Putting credit statistics in perspective
On April 5, the Wall Street Journal published an article about sub-prime borrowers falling increasingly behind on car payments. The article focused almost exclusively on the percentage of sub-prime consumers who are 60 or more days past due on their auto loan, and implied credit performance was spiraling out of control. As is typical for journalists covering this space, there was no context provided around the delinquency statistic. The American Financial Services Association did a great job refuting this particular article in a narrative that is housed on their website at afsaonline.org. In their rebuttal to the Journal, they also highlighted the typical mischaracterizations used by financial reporters.
It does not take many years in the industry to notice that these hatchet jobs pop up every two months or so. While this has been the case for more than 20 years, I am continually surprised that the story doesn’t change much. Each article reads almost as if was plagiarized from the previous ones. Here are some gems from the past:
• The Auto Loan Market is Facing a Meltdown
The Motley Fool, Aug 7, 2020
• Why America’s $1.3tn Car-Loan Market Cannot Avoid a Pileup
Financial Times, Apr 3, 2020
• Late Auto Loans Rise to Record 7 Million in US Slowdown
Bloomberg, Feb 12, 2019
• Mapping the Subprime Car Loan Crisis
Bloomberg, Dec 12, 2018
• Subprime Auto Delinquency is Near Crisis Levels
Bloomberg, Nov 14, 2017
• Delinquencies Rise on Growing Volume of Subprime Auto Loans
WSJ, Nov 30, 2016
• Can Subprime Auto Loans Crash the Financial System?
Fortune, Jan 13, 2015
The list could go on, but the editor only affords me so much space. These articles will continue to come out for two reasons. First, no one ever confronts the authors about their abysmal track record of forecasting crises; and second, bad news sells papers.
There is a familiar pattern that plays out whenever a flare-up of negative coverage occurs. Either a rating agency or credit reporting agency publishes statistics that include sharp changes in performance. These statistics provide the backdrop for an article by the mainstream financial press warning of serious issues. Finally, the financial tabloids (i.e., Motley Fool, Seeking Alpha, Wolf Street, etc.) republish the mainstream articles with a “sky is falling” headline.
While most people inside our industry recognize these pieces for what they are, it does not take away from the fact that they are an incredible nuisance. Auto lenders have many stakeholders who often do not realize how misleading these articles are, which creates pressure to respond quickly in order to minimize the fallout. Regulators, banks, capital partners and bond investors all worry about potential exposure, and they will look to well-informed managers to put things in perspective. In order to do this most effectively, lenders must understand the limitations in the source data. The two key sources of data that are used are from the Credit Reporting Agencies (Bureaus) and data provided by the rating agencies in relation to auto loan asset-backed securities (ABS).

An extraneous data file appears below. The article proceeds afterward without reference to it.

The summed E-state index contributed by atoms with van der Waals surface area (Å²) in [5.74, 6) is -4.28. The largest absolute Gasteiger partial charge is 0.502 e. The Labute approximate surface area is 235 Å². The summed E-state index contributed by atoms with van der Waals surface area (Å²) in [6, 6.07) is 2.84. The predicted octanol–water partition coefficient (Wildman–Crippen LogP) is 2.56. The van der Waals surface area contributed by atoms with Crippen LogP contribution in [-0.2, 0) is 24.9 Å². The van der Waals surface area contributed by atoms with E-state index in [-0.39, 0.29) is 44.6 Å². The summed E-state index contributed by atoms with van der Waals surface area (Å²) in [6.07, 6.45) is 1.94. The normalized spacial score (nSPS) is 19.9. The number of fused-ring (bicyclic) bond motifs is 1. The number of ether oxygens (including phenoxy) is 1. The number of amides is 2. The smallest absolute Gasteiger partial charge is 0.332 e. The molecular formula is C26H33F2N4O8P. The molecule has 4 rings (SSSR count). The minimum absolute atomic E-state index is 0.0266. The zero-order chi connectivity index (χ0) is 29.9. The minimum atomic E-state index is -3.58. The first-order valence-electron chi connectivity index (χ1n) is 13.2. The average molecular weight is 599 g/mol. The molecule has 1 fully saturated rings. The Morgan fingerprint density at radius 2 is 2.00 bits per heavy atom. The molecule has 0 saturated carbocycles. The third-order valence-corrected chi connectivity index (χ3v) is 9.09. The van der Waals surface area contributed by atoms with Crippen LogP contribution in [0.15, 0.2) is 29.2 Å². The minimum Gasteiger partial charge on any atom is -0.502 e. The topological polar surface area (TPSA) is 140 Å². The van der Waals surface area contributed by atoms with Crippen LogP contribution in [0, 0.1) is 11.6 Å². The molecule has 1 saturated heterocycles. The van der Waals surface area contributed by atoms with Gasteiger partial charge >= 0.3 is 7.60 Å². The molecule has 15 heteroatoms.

Credit Bureau Data
Each quarter, TransUnion and Experian both publish reports on credit related trends in the auto finance sector, while Equifax provides data to the Federal Reserve. These activities result in a significant amount of analysis to interpret the data; however, much of the analysis fails to put the data in context – which makes it ripe for distortion.
When the credit bureaus report on sub-prime auto lending, they do it by isolating each credit niche using their own branded national credit score (as opposed to the actual FICO Score). While these scores are not an exact representation of FICO, they do sort risk in a similar fashion making them a reasonable proxy for analysis. The problem comes when the data is not broken down any further. Common examples of this come from:
Lender Mix: There is a strong overlap of lender types across the lower end of the credit score range. Large banks and captives fund “600” scores, for example, in their lower tails. Mid-tier sub-prime lenders might average a 600 score, whereas deep sub-prime lenders may see 600s in the upper end of their distribution. The banks and captives experience fewer defaults than sub-prime lenders at every score range because they are able to cherry-pick lower scoring applications. If banks and captives pull back from sub-prime loans, the remaining group will show higher delinquency and losses, even though nothing changed at the lender level. Some may argue that this distinction is not important as prime lenders do very little sub-prime, but hold on a moment. Consider Ally as an example. In 2015, their CEO announced that they were going to increase their percentage of sub-prime loans from 9 percent to between 12 and 15 percent. Ally presently originates close to $36 billion in auto loans annually. Even if sub-prime accounted for only 9 percent ($3.24 billion) – that is larger than the entire portfolio of the typical sub-prime lender. If banks and captive lenders pull back from deeper paper as they did at the outset of the pandemic, what is left will naturally look worse. Controlling for the mix is critical in determining whether a statistical shift is meaningful in the first place.
Seasoning: Delinquency rates in a growing portfolio are diluted by new loans coming into the denominator that haven’t had the chance to show poor performance. Conversely, when growth slows, portfolio level delinquency tends to increase because the denominator shrinks. In a similar manner, delinquency naturally rises as a portfolio ages. Credit bureaus typically report delinquency data by score-defined tiers (i.e., 10 percent of sub-prime borrowers are 60 days past due) without regard for where those loans are in their natural lifecycle.